Movember Foundation research identifies need for action on male friendships and social connections

Author: Movember
This year the focus of Mental Health Awareness Week is on relationships. This is a critical area identified by the Movember Foundation because the evidence has been building for some time now to indicate that many men are not prioritizing their friendships nearly enough – to an extent that it is having an adverse effect upon their health over the long term.

Research from the World Health Organization has shown that increasing the level of ‘social connectedness’ can have a significant positive impact upon one’s health and even reduce their risk of suicide. However, nearly one in four men worldwide experience low levels of social support and a quarter of men have no one outside of their immediate family to rely on. 

The Movember Foundation has conducted a survey to throw more light on the issue of social connectedness amongst men in the UK specifically, and the findings are troubling. A quarter of men here say they make contact with their mates less than once a month. Indeed, one in ten men couldn’t recall the last time they made contact with their friends.

Striking too is the lack of breadth and depth the research identified in male friendships. Over half of men reported having two friends or less that they would discuss a serious topic with. Furthermore, the research suggests that male friendships tend to drift away as men grow older. Whilst only 7% of under-24s said they lacked a close friend, that figure rises to 19% for over-55s. Life-stage and life circumstances may play a part: whereas 11% of single men said they did not have a friend to turn to, this statistic rises to 15% for married men.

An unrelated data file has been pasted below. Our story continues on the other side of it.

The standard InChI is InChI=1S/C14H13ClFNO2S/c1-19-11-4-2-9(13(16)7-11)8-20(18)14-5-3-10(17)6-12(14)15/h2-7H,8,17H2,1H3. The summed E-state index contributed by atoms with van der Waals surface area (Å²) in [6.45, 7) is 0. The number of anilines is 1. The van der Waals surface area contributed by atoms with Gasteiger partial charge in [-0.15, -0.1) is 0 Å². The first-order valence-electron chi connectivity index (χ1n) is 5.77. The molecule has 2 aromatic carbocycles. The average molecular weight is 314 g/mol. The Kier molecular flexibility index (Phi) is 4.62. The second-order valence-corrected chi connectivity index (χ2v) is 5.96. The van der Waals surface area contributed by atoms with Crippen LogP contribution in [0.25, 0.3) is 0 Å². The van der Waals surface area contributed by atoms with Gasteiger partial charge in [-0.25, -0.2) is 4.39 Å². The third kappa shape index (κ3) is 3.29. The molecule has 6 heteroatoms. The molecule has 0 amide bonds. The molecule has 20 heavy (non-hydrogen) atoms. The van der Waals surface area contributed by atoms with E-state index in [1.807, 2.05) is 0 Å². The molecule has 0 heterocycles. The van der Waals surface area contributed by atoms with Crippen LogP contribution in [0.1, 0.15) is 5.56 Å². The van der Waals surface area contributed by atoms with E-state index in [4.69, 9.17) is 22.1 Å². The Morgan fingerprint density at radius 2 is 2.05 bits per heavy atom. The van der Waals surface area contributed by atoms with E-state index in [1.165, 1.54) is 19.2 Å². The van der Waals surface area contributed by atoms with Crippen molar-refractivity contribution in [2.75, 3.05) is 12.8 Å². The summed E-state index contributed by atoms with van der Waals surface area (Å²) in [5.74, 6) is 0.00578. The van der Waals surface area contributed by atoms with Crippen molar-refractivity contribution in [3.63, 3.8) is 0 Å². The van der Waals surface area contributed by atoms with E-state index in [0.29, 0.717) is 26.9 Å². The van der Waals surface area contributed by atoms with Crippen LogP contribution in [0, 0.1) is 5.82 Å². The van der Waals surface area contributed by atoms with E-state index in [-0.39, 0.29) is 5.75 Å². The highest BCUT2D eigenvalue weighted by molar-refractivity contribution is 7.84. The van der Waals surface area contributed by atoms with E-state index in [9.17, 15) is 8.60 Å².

Why does all this matter? A reduction in the quality of social connections can significantly impact on the health of men, leading to social isolation and loneliness, which have been identified as risk factors for suicide, depression and anxiety. Forming strong, lasting and meaningful relationships is so important when things get tough. Yet this can be challenging, particularly when societal norms tend to discourage emotional openness and vulnerability in men, often inferring they are a sign of weakness. Indeed expressing one’s feelings is often conditioned out of boys during childhood. This can create an environment where it is difficult for men to talk about and navigate through significant life events like relationship changes and workplace transitions. Moments such as losing a job or becoming a father for the first time can become serious threats to a man’s mental wellbeing if the support structure of friendship is not there to help him through. 

Worryingly, as many as one in eight men do not have a friend they would discuss a serious topic with (e.g. work worries, a health problem, money concerns etc.) And for many that consider that do in fact have a mate they feel they could turn to, there still often remains an immense reluctance to take that step, to open up, and to seek help when needed.

Paul Villanti, Movember Foundation Executive Director of Programmes: “Encouraging men to be more socially connected and drawing on these relationships when they go through tough times and transitions in life is a critical priority for the Movember Foundation as we seek to improve the health and wellbeing of men and contribute to the reduction in the number of men that die by suicide.”